The Lean Start-up is an interesting concept from the brain of Eric Ries, a Silicon Valley entrepreneur and author; he authors a blog and has written a very popular book by the same name. He espouses the idea of streamlining your start-up’s focus to deliver the desired product to the right audience. And then to use that audience to perfect your offering.
Lean is not about money necessarily – though the aim is to do without large amounts of seed money – but about the best use of resources to accomplish your company’s goals.
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You have a business plan. You have support staff. You have technology. You have capital.
So how about a Part-Time CTO?
When setting up your new business – regardless of budget – there are absolutes you must put into place. The structure of your start-up determines so much in those early days and missing a component can delay or derail success.
A Chief Technology Officer, isn’t on everyone’s list as a must-hire. In fact, it might seem a luxury to bring someone in who can design and develop a technology plan for your start-up. Read More …
When you hire your start-up’s initial staff, you are not just looking for employees. You are creating a team. They aren’t going to function as individuals – they are going to have to work together as a unit, combing what is the best about each of their skill sets and what they can do as a team.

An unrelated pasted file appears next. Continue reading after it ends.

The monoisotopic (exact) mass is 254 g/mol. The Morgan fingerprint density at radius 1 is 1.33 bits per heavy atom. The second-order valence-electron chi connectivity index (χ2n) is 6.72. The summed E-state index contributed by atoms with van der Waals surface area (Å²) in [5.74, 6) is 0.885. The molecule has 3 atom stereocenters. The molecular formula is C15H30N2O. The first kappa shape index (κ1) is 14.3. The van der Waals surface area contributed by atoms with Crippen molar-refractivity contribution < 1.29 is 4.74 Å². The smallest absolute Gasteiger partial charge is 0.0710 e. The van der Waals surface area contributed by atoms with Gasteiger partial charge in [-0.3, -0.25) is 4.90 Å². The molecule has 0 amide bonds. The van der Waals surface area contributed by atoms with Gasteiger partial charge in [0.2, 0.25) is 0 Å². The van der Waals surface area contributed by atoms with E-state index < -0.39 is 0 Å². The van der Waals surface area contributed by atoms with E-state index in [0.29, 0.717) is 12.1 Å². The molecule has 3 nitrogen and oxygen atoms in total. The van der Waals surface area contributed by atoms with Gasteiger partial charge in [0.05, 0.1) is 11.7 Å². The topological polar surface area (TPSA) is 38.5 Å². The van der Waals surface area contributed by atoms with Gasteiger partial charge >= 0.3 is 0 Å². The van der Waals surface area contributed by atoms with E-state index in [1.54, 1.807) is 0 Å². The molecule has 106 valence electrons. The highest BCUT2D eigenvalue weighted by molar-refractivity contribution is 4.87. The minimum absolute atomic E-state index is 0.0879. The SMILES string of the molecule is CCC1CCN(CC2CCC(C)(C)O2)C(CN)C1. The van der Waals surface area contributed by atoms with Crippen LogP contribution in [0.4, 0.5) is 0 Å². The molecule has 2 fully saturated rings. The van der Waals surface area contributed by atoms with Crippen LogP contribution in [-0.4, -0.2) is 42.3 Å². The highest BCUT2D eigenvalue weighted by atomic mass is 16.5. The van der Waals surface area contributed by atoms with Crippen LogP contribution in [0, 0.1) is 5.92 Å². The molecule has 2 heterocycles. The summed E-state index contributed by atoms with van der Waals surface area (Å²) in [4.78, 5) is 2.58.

A good team player is someone who can work with other personalities, able to combine their abilities with someone else’s and work towards a common goal. Communication is a huge part of making your start-up work; you can’t keep track of every detail so it’s up to individual team members to share their progress and concerns with others, so everything is addressed quickly and efficiently.
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As you build the foundation of your start-up, there is no human resources department to foist off interviewing to. At this point in your company’s creation, every person you hire is in a unique position to influence its success. No redundancy, no safety nets.
This moment is about hiring the right people.
A resume can give you a quick overview, a timeline of someone’s career. But when it comes to hiring for your start-up, throw the resume away.
At this critical juncture, hiring isn’t about words on a page. It’s not even about filling a position. It’s about selecting pieces of the puzzle, slotting them together and making your start-up as strong as it can possibly be.
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